In November 2022, during a synodal consultation with African youth, he denounced the exploitation of Africa by external forces and its destruction by wars, ideologies of violence, and policies that rob young people of their future. That message by the Head of a Church, which conspired with many authoritarian regimes in Latin America, Europe, and parts of Africa and Asia, to exploit and repress their people, has a powerful appeal.
Nonetheless, his visit to South Sudan and the DRC will be fine. In an interview with the Associated Press, Pope Francis acknowledged that in Africa and other parts of the world, anti-homosexual laws need to be changed. Responding to the question, “Can the Church contribute to repealing these laws?” he was unequivocal, saying: “They have to do it. What happens is that they are cultures in a state, and the bishops of that place, although they are good bishops, [they] are part of the culture, and some still have their minds in that culture. The bishops also have [to undergo] a process of conversion.”
Some of these reluctant Bishops exist in South Sudan and DRC as they do in other parts of Africa and the Caribbean. Having been nurtured in a culture of intolerance, they find the adjustment to a new dispensation difficult. Although, as Pope Francis pointed out, “In the catechism of the Catholic Church, it says that people of homosexual tendency have to be welcomed. They do not have to be marginalized.” He clarifies that “Every man and woman has to have a window into his life where he can pour his hope and see the dignity of God. And being gay is not a crime. It’s a human condition.”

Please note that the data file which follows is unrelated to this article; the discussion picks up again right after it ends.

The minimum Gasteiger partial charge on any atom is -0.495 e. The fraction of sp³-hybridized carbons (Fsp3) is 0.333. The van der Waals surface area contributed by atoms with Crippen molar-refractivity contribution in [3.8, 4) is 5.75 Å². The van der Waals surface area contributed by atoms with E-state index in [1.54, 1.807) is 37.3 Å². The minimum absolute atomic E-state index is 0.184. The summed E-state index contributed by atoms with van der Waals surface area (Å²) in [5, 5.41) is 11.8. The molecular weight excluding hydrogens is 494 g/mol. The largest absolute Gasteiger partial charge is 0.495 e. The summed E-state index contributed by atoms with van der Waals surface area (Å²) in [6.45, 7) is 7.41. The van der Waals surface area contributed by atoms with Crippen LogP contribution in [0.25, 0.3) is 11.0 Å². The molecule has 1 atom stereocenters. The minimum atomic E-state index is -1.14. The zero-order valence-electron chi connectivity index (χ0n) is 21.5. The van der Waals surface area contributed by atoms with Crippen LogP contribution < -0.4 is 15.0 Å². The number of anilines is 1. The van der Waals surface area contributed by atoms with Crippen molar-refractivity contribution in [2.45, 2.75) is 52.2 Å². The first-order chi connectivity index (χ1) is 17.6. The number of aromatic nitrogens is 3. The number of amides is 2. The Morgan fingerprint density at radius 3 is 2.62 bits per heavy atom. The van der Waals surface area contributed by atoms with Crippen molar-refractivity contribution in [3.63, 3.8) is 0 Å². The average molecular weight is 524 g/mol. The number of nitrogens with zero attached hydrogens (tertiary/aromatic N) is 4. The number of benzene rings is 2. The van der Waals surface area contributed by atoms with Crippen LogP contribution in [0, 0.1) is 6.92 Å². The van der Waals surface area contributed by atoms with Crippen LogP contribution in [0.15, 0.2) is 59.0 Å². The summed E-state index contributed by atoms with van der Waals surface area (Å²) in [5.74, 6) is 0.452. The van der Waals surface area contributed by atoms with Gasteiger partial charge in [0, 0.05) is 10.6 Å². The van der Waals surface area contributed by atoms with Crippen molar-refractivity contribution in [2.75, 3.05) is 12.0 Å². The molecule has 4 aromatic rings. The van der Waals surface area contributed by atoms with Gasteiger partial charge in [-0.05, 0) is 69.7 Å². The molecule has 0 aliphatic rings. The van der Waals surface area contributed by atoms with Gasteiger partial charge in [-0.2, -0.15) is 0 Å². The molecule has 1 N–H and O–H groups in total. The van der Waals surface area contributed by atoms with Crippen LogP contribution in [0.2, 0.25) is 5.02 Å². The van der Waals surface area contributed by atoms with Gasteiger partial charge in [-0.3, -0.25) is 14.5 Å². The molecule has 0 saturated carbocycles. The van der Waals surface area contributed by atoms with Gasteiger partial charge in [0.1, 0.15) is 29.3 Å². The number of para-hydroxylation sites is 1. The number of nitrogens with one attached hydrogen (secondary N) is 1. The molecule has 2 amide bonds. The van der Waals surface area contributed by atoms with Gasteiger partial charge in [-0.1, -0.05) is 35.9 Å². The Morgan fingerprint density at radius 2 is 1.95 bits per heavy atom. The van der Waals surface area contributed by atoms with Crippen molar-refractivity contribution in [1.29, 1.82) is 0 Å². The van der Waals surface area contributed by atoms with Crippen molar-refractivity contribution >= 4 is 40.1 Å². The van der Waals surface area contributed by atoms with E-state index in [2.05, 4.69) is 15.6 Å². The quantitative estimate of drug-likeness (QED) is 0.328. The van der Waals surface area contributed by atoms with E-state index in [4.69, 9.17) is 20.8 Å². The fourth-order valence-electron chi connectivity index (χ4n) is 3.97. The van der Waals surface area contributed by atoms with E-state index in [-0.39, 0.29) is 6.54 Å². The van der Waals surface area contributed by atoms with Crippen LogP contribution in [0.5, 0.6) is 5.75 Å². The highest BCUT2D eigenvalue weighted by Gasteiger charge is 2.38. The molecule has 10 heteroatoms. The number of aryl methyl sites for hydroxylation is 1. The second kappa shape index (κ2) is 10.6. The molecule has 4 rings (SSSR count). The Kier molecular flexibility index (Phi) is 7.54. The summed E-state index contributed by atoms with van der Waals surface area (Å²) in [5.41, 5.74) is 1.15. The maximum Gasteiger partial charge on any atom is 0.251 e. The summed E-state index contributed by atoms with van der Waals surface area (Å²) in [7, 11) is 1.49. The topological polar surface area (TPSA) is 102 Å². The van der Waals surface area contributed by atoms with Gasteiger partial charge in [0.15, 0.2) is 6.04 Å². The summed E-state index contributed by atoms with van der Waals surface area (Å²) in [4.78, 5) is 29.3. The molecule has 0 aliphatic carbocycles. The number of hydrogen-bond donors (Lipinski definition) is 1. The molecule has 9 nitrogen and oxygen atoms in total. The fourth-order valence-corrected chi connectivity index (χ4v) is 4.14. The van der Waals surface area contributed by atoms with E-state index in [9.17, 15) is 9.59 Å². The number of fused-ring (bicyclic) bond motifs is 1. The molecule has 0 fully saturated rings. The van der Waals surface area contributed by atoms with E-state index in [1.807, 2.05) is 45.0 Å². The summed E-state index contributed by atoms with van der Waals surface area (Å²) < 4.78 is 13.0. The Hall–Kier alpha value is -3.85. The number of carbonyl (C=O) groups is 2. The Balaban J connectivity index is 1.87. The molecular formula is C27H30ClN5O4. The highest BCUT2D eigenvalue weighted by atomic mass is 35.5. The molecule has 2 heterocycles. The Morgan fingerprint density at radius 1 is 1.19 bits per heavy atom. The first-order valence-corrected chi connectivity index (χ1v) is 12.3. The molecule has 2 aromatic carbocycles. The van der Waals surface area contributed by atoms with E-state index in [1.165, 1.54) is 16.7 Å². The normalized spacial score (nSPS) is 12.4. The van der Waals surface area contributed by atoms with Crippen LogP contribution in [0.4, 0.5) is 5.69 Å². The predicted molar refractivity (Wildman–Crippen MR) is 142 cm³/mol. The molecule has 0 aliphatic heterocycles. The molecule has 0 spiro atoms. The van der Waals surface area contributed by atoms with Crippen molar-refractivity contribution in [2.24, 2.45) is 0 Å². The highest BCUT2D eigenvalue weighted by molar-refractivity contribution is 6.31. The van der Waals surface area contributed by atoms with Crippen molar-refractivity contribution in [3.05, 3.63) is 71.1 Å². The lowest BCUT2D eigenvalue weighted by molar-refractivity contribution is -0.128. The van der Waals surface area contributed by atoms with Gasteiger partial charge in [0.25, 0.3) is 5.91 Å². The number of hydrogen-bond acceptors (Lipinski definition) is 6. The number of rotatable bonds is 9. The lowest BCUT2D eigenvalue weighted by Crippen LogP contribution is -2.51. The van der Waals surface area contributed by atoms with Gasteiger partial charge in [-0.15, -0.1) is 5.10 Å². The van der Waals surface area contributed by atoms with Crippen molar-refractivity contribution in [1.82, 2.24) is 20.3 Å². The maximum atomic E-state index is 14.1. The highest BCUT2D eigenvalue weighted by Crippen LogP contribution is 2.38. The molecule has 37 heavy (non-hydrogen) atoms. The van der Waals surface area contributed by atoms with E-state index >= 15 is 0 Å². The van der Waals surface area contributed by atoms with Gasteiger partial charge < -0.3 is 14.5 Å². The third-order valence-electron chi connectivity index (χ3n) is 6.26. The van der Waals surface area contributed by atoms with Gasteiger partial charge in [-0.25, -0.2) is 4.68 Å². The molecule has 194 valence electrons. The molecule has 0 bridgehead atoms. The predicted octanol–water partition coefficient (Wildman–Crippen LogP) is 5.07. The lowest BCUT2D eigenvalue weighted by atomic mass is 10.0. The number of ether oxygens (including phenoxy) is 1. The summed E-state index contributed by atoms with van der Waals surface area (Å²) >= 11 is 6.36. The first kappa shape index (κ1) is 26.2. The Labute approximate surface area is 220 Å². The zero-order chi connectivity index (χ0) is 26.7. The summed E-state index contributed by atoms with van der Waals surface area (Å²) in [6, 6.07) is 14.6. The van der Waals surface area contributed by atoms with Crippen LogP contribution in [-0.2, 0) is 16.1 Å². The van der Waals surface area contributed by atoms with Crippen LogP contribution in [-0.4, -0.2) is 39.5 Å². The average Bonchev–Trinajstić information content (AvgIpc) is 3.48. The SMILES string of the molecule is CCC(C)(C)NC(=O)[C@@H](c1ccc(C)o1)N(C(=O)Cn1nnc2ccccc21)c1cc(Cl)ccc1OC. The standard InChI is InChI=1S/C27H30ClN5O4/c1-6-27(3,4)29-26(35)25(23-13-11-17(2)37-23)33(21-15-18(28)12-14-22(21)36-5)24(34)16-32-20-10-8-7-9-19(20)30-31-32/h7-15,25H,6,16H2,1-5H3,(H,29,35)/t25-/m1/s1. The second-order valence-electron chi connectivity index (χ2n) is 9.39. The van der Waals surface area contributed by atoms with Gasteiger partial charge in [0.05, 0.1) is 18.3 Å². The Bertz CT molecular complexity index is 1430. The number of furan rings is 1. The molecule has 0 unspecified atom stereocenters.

Most societies and governments have accepted that “being gay is a human condition.” The result is that members of the LGBTQIA community have attained high positions in all sectors of society. While there may be little hope in authoritarian countries, such as Russia, Afghanistan, and Iran, it is time for more progressive organizations to heed the counsel and wisdom of Pope Francis, who has emerged as an enlightened, caring example of the best of humanity.
I had the privilege of working with a former Justice of the High Court of Australia, Michael Kirby, when we were members of the Commonwealth Eminent Persons Group, which was commissioned by the Heads of Government to propose ways of reforming the Commonwealth in 2010. Justice Kirby urged all members of the Group to recommend the abolition of the homosexual laws imposed on its colonies by the colonial British government – laws which Britain itself repealed but are retained to this day by some Commonwealth countries in Africa and the Caribbean.
He made this telling point to the Group. If governments and civil societies had not taken a solid and determined stand against Apartheid in South Africa and before that in Southern Rhodesia (now Zimbabwe), institutional racism would still exist in Africa, robbing the majority of black populations of their right to equality, fairness, and justice.
Kirby’s compelling argument resonates with the words of Pope Francis.
*Sir Ronald Sanders is Antigua and Barbuda’s Ambassador to the United States and the Organization of American States.